My Sunday drive (isn’t as bright as I’d like)…

I participated in a conversation with some of the members on my worship team recently about what’s on our hearts and minds as we’re driving to church to serve in leading worship on a Saturday evening or Sunday morning. Words like anticipation, excitement, and humility came first, followed by deeper explanations of the electricity in the air one vocalist usually feels, followed by the yearning for a profound encounter with Christ for himself and the church from a bass player in only the second year of his journey with Christ. Another member shared, then another. The table was scattered with affirmative grunts and amens, echoing the overly positive sentiments being verbalized.

Then I shared.

I shared about the stress I normally feel on my way to church on a weekend. I shared about how my every thought is consumed with the logistics of “pulling off” the weekend. Trying to remember all the words to the new worship song as well as the incredibly wordy special music tune that’s kicking the entire service off. Hoping and praying against the inevitable phone call from one of the other venues that’s having an issue with the software we use to run our click tracks and sequences. Suddenly remembering the three chord charts I have yet to create for the three new songs we’re doing over the next three weeks, not to mention the sequencing and click tracks for those as well. Expressing my frustration at my guitar tone not being “there” recently in spite of the money I’ve been putting into it. Plus my brakes started acting up again right as I was pulling out of my driveway, and I just spent eight hours in my friend’s driveway replacing the parts myself in order to save a few bucks.

My Sunday morning drive often feels harried and anxious. On occasion, it’s been downright miserable.

Don’t get me wrong. I’ve had some incredible Saturday evening and Sunday morning drives to our venues. I wrote & started production on a new song earlier that week, creative planning projects were completed on time, my wife brought home really good news from grad school, old friends were in town.

But I don’t always feel the joy, joy, joy down in my heart, as the old Sunday School song goes. I find I’m having to catch myself before I say something out of frustration in front of a team of musicians and worshippers that are looking to me for guidance and direction. I forget the words to songs I’ve sung at least a dozen times, and it feels even worse when it’s a song I penned myself. I feel the pressure of a position that puts me squarely in everyone’s sight, and sometimes I just want to shrink into the background until I feel a little bit better about things, about myself, about my relationship with Jesus.

About two weeks after that first round-table discussion, I was in the green room at my church’s main campus with other worship pastors and leaders from the local community at our monthly Worship Cohort meeting. The worship pastor from a local gospel church was sharing about the true heart of the worship leader, about being bold and brave enough to let the Light of Christ reveal the hidden junk in our lives, the sin lurking in our hearts, and how difficult it has been for him to fully let go and let God in these areas of his life. He shared a passage written to the Hebrews of the first century AD:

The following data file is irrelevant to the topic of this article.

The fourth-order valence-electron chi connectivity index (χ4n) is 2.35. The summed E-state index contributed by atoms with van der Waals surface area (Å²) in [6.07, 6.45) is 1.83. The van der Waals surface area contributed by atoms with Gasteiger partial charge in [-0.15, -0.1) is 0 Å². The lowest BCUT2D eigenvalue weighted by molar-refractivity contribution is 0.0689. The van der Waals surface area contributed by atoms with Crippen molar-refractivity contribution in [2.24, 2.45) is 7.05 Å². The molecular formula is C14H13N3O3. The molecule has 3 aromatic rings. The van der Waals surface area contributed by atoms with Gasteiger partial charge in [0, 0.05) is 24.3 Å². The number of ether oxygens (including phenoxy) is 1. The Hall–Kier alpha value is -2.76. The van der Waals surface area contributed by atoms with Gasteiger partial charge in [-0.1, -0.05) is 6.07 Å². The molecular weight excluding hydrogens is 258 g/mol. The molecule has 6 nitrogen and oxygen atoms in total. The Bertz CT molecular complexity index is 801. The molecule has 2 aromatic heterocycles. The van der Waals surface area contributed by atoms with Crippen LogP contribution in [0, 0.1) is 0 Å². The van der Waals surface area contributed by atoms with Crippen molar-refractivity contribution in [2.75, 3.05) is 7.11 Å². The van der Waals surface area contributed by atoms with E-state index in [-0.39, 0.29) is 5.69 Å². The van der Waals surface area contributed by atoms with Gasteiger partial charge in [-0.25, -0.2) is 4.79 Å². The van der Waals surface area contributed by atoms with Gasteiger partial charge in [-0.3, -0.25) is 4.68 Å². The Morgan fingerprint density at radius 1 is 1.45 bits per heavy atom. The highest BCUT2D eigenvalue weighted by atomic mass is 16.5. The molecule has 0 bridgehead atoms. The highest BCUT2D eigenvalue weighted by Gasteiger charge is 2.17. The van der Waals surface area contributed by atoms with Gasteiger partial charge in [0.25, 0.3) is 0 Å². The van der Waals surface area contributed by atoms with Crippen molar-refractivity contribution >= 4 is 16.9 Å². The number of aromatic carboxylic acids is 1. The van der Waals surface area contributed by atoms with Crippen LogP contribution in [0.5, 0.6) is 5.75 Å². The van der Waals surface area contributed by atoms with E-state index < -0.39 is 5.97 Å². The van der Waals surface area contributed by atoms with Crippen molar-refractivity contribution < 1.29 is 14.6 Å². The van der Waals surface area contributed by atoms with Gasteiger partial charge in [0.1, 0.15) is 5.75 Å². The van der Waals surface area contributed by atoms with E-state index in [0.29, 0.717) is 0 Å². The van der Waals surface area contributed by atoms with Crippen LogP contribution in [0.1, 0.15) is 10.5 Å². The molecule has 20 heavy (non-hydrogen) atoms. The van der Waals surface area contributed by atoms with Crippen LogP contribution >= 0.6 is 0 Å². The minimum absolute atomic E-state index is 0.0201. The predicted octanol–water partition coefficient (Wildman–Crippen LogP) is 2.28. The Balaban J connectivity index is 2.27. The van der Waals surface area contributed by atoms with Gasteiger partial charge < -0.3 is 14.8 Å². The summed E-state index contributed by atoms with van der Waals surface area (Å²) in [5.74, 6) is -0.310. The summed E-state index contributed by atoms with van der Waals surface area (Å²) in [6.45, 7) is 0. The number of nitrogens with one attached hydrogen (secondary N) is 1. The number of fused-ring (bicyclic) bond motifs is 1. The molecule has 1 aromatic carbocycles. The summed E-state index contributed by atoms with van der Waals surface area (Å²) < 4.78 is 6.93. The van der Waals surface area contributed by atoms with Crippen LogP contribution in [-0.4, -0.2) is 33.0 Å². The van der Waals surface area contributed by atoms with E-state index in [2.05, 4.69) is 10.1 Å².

So then, since we have a great High Priest who has entered heaven, Jesus the Son of God, let us hold firmly to what we believe. This High Priest of ours understands our weaknesses, for He faced all of the same testings we do, yet He did not sin. So let us come boldly to the throne of our gracious God. There we will receive His mercy, and we will find grace to help us when we need it the most. ::Hebrews 4:14-16

Jesus is fully aware of the turmoil in my heart when I’m driving to church. He understands the unworthiness I feel as I gather my things early on Sunday morning. I think He would rather I experience the peace of the fewer cars on the road, the sunrise painting the backdrop of the neighborhoods I drive past on my way in. He would rather I cast those cares on Him instead of shouldering them on my own. I am a sinner saved by grace, and He would much rather I acknowledge that and let Him do what He does best, which is love and care for me in my current condition, not because of anything I’ve done, not because I’ve asked Him to, but because He hasn’t condemned me for my condition (Romans 8:1). I am in Him, and He is in me. I am only able to live and breathe and serve His Church by His indelible grace, and that is why I should worship Him, not just in song in the auditorium on Sunday morning, but in the car as I’m driving to the auditorium.

I am encouraged, because I know there is nothing I nor anyone else can do to be torn away from His grace and mercy. I know that when I finally step onto the stage in front of the community I’ve been tasked with leading, I am justified because He has sanctified me. I can be honest about myself in front of my community because we are all the same:

We are all sinners saved by grace.